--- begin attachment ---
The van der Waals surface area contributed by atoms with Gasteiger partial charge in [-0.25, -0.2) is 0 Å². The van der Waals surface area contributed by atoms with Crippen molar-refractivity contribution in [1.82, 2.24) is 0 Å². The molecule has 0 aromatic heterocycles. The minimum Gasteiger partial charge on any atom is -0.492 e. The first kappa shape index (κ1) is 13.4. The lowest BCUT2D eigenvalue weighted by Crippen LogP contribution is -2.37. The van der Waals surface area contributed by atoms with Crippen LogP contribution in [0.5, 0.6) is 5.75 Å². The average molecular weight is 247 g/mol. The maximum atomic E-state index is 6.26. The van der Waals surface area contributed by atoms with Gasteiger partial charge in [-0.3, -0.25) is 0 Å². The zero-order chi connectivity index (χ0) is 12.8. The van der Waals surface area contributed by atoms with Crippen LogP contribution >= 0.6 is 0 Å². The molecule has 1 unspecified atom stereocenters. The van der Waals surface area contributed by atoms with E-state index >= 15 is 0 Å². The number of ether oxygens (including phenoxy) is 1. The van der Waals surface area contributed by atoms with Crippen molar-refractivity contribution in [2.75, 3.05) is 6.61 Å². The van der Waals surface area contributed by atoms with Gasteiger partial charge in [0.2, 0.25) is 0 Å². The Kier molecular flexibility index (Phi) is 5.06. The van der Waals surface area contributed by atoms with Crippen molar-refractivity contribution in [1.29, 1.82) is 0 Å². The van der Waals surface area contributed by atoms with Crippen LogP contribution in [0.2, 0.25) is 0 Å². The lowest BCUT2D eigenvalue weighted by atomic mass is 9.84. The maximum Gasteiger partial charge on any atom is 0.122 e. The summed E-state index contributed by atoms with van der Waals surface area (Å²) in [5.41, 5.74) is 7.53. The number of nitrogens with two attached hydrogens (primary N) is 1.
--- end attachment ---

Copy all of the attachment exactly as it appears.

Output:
The van der Waals surface area contributed by atoms with Gasteiger partial charge in [-0.25, -0.2) is 0 Å². The van der Waals surface area contributed by atoms with Crippen molar-refractivity contribution in [1.82, 2.24) is 0 Å². The molecule has 0 aromatic heterocycles. The minimum Gasteiger partial charge on any atom is -0.492 e. The first kappa shape index (κ1) is 13.4. The lowest BCUT2D eigenvalue weighted by Crippen LogP contribution is -2.37. The van der Waals surface area contributed by atoms with Crippen LogP contribution in [0.5, 0.6) is 5.75 Å². The average molecular weight is 247 g/mol. The maximum atomic E-state index is 6.26. The van der Waals surface area contributed by atoms with Gasteiger partial charge in [-0.3, -0.25) is 0 Å². The zero-order chi connectivity index (χ0) is 12.8. The van der Waals surface area contributed by atoms with Crippen LogP contribution >= 0.6 is 0 Å². The molecule has 1 unspecified atom stereocenters. The van der Waals surface area contributed by atoms with E-state index >= 15 is 0 Å². The number of ether oxygens (including phenoxy) is 1. The van der Waals surface area contributed by atoms with Crippen molar-refractivity contribution in [2.75, 3.05) is 6.61 Å². The van der Waals surface area contributed by atoms with Gasteiger partial charge in [0.2, 0.25) is 0 Å². The Kier molecular flexibility index (Phi) is 5.06. The van der Waals surface area contributed by atoms with Crippen molar-refractivity contribution in [1.29, 1.82) is 0 Å². The van der Waals surface area contributed by atoms with Crippen LogP contribution in [0.2, 0.25) is 0 Å². The lowest BCUT2D eigenvalue weighted by atomic mass is 9.84. The maximum Gasteiger partial charge on any atom is 0.122 e. The summed E-state index contributed by atoms with van der Waals surface area (Å²) in [5.41, 5.74) is 7.53. The number of nitrogens with two attached hydrogens (primary N) is 1.